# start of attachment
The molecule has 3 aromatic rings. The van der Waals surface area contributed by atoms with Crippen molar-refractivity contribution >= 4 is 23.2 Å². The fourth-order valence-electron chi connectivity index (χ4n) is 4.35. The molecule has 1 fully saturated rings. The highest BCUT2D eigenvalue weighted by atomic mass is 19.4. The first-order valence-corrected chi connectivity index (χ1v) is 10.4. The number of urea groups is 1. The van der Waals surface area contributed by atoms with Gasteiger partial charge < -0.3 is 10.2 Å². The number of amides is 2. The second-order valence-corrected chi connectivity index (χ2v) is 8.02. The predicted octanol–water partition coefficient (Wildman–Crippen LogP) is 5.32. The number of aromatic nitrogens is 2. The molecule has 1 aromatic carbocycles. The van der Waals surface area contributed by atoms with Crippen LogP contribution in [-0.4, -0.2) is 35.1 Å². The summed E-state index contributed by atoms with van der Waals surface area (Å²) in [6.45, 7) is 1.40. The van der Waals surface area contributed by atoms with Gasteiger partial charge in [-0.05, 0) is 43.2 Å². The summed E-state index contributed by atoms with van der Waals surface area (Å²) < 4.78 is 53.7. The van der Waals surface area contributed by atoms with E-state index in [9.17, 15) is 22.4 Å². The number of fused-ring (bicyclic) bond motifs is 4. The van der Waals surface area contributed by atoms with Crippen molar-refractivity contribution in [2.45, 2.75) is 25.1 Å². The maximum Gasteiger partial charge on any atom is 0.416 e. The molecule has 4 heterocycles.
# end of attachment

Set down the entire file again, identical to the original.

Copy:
The molecule has 3 aromatic rings. The van der Waals surface area contributed by atoms with Crippen molar-refractivity contribution >= 4 is 23.2 Å². The fourth-order valence-electron chi connectivity index (χ4n) is 4.35. The molecule has 1 fully saturated rings. The highest BCUT2D eigenvalue weighted by atomic mass is 19.4. The first-order valence-corrected chi connectivity index (χ1v) is 10.4. The number of urea groups is 1. The van der Waals surface area contributed by atoms with Gasteiger partial charge < -0.3 is 10.2 Å². The number of amides is 2. The second-order valence-corrected chi connectivity index (χ2v) is 8.02. The predicted octanol–water partition coefficient (Wildman–Crippen LogP) is 5.32. The number of aromatic nitrogens is 2. The molecule has 1 aromatic carbocycles. The van der Waals surface area contributed by atoms with Crippen LogP contribution in [-0.4, -0.2) is 35.1 Å². The summed E-state index contributed by atoms with van der Waals surface area (Å²) in [6.45, 7) is 1.40. The van der Waals surface area contributed by atoms with Gasteiger partial charge in [-0.05, 0) is 43.2 Å². The summed E-state index contributed by atoms with van der Waals surface area (Å²) < 4.78 is 53.7. The van der Waals surface area contributed by atoms with E-state index in [9.17, 15) is 22.4 Å². The number of fused-ring (bicyclic) bond motifs is 4. The van der Waals surface area contributed by atoms with Crippen molar-refractivity contribution in [2.45, 2.75) is 25.1 Å². The maximum Gasteiger partial charge on any atom is 0.416 e. The molecule has 4 heterocycles.